In 1999, the iSimangaliso Wetland Park at St Lucia became South Africa's first of eight sites to be included on the World Heritage List by the United Nations Educational, Scientific and Cultural Organisation.
In the last year of the last century, when South Africa's democracy was just five years old, while Unesco was approving the inclusion of the iSimangaliso Wetland Park on its World Heritage List, the Industrial Development Corporation was promoting economic transformation and empowerment with a local company called Black Like Me.
The company has become an international hair care brand with South African flair thanks in no small part to the IDC. It began in 1983, when Herman Mashaba entered the black hair care market as a salesman for a local manufacturer. He rapidly became the company's most successful agent and realised that opportunities in the market were boundless.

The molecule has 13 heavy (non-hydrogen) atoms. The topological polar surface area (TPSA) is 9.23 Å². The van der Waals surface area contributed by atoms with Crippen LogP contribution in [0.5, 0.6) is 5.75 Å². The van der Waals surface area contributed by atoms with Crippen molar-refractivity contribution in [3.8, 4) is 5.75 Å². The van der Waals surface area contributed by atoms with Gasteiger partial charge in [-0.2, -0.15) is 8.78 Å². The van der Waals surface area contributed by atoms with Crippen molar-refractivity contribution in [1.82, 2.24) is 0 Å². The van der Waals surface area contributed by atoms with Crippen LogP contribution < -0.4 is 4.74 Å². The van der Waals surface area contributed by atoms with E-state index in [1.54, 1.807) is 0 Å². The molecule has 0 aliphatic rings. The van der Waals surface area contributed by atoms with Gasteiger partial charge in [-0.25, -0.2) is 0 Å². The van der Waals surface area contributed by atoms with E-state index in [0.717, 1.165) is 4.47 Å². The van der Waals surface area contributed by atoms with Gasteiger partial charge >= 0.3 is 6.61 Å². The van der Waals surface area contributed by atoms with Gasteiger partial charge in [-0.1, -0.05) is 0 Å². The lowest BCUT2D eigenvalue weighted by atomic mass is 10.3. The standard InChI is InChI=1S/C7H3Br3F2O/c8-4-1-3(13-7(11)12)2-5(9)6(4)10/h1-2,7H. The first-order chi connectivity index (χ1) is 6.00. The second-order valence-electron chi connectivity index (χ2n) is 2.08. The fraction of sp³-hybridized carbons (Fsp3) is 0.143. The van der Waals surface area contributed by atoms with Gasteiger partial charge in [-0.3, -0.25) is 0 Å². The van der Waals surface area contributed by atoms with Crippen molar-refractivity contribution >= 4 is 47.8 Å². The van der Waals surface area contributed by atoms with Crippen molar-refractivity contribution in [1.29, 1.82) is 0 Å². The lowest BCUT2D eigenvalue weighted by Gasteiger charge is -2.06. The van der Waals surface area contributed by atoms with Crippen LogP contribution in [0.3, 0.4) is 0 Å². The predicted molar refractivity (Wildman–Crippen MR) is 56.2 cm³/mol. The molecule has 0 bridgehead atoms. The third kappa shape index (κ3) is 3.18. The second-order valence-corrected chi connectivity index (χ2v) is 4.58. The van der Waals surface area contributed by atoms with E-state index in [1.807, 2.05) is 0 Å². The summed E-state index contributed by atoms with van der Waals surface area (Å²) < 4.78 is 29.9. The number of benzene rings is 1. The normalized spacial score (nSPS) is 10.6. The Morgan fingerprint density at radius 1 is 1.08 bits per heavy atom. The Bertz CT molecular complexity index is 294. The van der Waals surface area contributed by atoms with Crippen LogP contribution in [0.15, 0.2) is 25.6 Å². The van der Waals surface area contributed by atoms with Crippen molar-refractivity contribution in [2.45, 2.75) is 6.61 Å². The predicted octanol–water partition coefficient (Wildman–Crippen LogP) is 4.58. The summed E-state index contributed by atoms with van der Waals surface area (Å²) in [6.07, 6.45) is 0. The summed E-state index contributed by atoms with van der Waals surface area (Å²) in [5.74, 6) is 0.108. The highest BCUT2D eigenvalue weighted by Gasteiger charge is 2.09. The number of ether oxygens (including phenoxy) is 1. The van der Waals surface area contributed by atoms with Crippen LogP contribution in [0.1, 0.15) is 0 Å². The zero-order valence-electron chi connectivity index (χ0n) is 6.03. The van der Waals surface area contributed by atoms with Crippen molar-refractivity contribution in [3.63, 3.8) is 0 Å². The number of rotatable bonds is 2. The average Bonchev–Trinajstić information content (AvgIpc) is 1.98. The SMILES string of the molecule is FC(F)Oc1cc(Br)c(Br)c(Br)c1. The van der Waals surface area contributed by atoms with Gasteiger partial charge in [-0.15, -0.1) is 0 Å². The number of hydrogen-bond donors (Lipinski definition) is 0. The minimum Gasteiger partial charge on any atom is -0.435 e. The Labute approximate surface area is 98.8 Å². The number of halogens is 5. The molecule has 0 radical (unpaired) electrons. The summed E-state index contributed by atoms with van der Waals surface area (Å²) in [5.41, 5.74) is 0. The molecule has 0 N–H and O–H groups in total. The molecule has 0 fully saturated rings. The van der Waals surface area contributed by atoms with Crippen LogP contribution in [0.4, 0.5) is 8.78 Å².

Two years later he convinced two colleagues, a fellow salesman and a chemist, to join him in setting up an independent enterprise and Black Like Me was born. In 1997, Mashaba sold a controlling stake in the now successful Black Like Me to multinational giant Colgate-Palmolive. But the partnership did not yield the expected results and Mashaba, together with a consortium of other shareholders, approached the IDC in 1999 for funding to buy back Colgate-Palmolive's share.
That is when the business really took off and in 2002 the company formed a partnership with a distributor in the United Kingdom to boost its export drive. Needing capital for expansion of its production capacity, the IDC obliged again and in 2005 it played a role in bringing together Black Like Me and Amka Products, another successful South African black-owned consumer goods company.
The IDC is walking the talk in promoting economic growth and transformation and supporting black economic empowerment opportunities.